Well that happened to me last week!
I was right in the middle of introducing new and reviewing known instruments to my 3rd grade class. I had a blank instrument family chart on my white board and I asked students to come up and write the name of a known instrument on the board in the appropriate family. The students had written down all that they could remember, flute, clarinet, bassoon, oboe (thanks to Peter and the Wolf which had been fully explored in Kinder and 1st grade.) and I was starting to augment the list to include some instruments that they were not as familiar with.....My plan was to build the chart and then watch short video clips as we moved from one family to the next...... The application and aural identification was to happen in a later lesson..... ..... On this day I was presenting the lesson to a reasonably responsive class, even though some were passive, everyone was at least politely attentive.
I wrote down piccolo and realized suddenly that I was having a brain freeze and couldn't remember if I was spelling it correctly or not. Since I had asked my students to copy the chart we were creating for themselves, I wanted to make doubly sure that I was spelling everything correctly. I walked over to a text book, quickly turned to the instrument glossary in the back and corrected my spelling....... I was JUST about to go on when I noticed that the entire class had followed my lead and reached underneath their seats and retrieved their textbooks! Without being asked!!!!!!
It quickly became clear that my students were FACINATED by the glossary!!!!! Sooooo I slowed down, jumped off of my agenda and onto theirs...... I guided them through the process of using a glossary. We researched instruments of all sorts for the rest of the class using only an 8 page instrument glossary.... After my students had researched the instruments on their own, the quick video clips that I had decided to use had so much more meaning and usefulness.
Remember the woodwind family? Well after I had mentioned the piccolo, they found the saxophone in the glossary. They gleefully added it to our list and then were dismayed to discover that in the BBC woodwind video we watched, the saxophone was not a featured instrument..... Imagine how much fun it was to explain to my 3rd graders a little of the history of the development of the modern orchestra and the inclusion or exclusion of the saxophone...... By the time we got to the percussion instruments they were really into their self appointed task of finding new instruments....... My favorite discussion that I overheard was the rather heated debate about whether or not a piano was a string instrument or a percussion instrument......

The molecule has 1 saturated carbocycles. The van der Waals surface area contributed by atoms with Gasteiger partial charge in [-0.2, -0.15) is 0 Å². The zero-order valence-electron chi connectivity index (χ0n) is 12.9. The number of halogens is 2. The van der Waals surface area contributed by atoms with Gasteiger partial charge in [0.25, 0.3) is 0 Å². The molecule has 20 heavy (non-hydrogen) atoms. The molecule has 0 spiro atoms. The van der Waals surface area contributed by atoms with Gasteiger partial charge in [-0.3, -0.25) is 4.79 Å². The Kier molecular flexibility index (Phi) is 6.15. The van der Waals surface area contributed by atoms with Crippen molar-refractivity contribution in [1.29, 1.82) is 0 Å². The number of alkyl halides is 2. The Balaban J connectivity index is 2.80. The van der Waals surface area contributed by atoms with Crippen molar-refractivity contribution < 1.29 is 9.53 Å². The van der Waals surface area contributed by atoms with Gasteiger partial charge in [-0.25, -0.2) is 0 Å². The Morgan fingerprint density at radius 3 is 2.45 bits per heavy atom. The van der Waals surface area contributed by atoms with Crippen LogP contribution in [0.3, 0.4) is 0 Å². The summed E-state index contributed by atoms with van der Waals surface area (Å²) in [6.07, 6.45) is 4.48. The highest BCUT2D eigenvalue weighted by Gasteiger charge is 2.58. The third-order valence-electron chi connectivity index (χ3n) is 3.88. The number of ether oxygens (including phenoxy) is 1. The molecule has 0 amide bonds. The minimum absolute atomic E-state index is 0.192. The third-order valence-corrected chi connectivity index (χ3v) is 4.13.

Three things are true......1. Even though after that class I made sure to include the glossary as part of our resources, the class discussion wasn't always as in depth or as interested.....and yet...... in every class I had students commenting on how much they had enjoyed the lesson and ask if we could get out the glossaries again for our next lesson......Not an everyday occurrence.....
2. I almost missed it! At this time of year I get so focused on not missing things I almost missed VERY important learning. My favorite answer became, "What does the definition say?" or, "Based on the picture, what you've read and what you've heard, what do you think?"
3.I should never forget that to this often media addicted generation of students we get to teach, a simple song, story or book holds all of the novelty and fascination that we THINK we are creating by oversaturating them with media and technology. Honestly, when I reflect on this lesson, I think the reason why they liked it so much was because the pictures in the book were STILL and they could examine them and take the time to read and discuss...... I wanted to and did incorporate very short video clips into my lessons because they were excellent performances.... However, video, even well done video is ALWAYS passive. Without the bedrock of their own active research my lessons would have been pleasant examples of polite passivity rather than eager learning. Books and in this case plain old note taking are the ultimate interactive technology!